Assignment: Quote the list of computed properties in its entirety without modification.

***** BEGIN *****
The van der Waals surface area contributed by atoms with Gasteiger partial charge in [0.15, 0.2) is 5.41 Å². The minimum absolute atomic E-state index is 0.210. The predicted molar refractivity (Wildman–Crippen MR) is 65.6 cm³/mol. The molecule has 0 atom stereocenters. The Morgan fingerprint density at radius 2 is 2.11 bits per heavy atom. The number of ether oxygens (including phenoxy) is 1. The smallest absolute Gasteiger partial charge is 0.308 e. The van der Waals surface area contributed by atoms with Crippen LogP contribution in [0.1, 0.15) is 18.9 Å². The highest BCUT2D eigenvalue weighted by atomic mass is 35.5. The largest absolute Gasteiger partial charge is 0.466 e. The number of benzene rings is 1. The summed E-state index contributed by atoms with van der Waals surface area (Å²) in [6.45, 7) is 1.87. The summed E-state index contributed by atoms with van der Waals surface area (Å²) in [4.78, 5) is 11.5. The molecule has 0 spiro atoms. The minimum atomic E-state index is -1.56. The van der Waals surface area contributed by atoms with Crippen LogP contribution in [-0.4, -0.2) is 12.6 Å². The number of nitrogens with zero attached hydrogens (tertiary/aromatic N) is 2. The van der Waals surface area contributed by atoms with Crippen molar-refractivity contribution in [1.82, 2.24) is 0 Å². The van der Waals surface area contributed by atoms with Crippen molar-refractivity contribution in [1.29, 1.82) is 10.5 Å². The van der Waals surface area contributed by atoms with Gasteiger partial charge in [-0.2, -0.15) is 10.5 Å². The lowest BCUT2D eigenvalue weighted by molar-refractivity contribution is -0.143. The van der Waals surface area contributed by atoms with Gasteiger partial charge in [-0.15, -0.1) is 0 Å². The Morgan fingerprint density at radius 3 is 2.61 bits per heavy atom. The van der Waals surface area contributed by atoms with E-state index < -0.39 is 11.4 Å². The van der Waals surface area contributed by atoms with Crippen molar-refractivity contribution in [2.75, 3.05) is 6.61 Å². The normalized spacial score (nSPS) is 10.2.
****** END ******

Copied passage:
The van der Waals surface area contributed by atoms with Gasteiger partial charge in [0.15, 0.2) is 5.41 Å². The minimum absolute atomic E-state index is 0.210. The predicted molar refractivity (Wildman–Crippen MR) is 65.6 cm³/mol. The molecule has 0 atom stereocenters. The Morgan fingerprint density at radius 2 is 2.11 bits per heavy atom. The number of ether oxygens (including phenoxy) is 1. The smallest absolute Gasteiger partial charge is 0.308 e. The van der Waals surface area contributed by atoms with Crippen LogP contribution in [0.1, 0.15) is 18.9 Å². The highest BCUT2D eigenvalue weighted by atomic mass is 35.5. The largest absolute Gasteiger partial charge is 0.466 e. The number of benzene rings is 1. The summed E-state index contributed by atoms with van der Waals surface area (Å²) in [6.45, 7) is 1.87. The summed E-state index contributed by atoms with van der Waals surface area (Å²) in [4.78, 5) is 11.5. The molecule has 0 spiro atoms. The minimum atomic E-state index is -1.56. The van der Waals surface area contributed by atoms with Crippen LogP contribution in [-0.4, -0.2) is 12.6 Å². The number of nitrogens with zero attached hydrogens (tertiary/aromatic N) is 2. The van der Waals surface area contributed by atoms with Crippen molar-refractivity contribution in [1.82, 2.24) is 0 Å². The van der Waals surface area contributed by atoms with Crippen molar-refractivity contribution in [1.29, 1.82) is 10.5 Å². The van der Waals surface area contributed by atoms with Gasteiger partial charge in [-0.2, -0.15) is 10.5 Å². The lowest BCUT2D eigenvalue weighted by molar-refractivity contribution is -0.143. The van der Waals surface area contributed by atoms with Gasteiger partial charge in [-0.15, -0.1) is 0 Å². The Morgan fingerprint density at radius 3 is 2.61 bits per heavy atom. The van der Waals surface area contributed by atoms with E-state index < -0.39 is 11.4 Å². The van der Waals surface area contributed by atoms with Crippen molar-refractivity contribution in [2.75, 3.05) is 6.61 Å². The normalized spacial score (nSPS) is 10.2.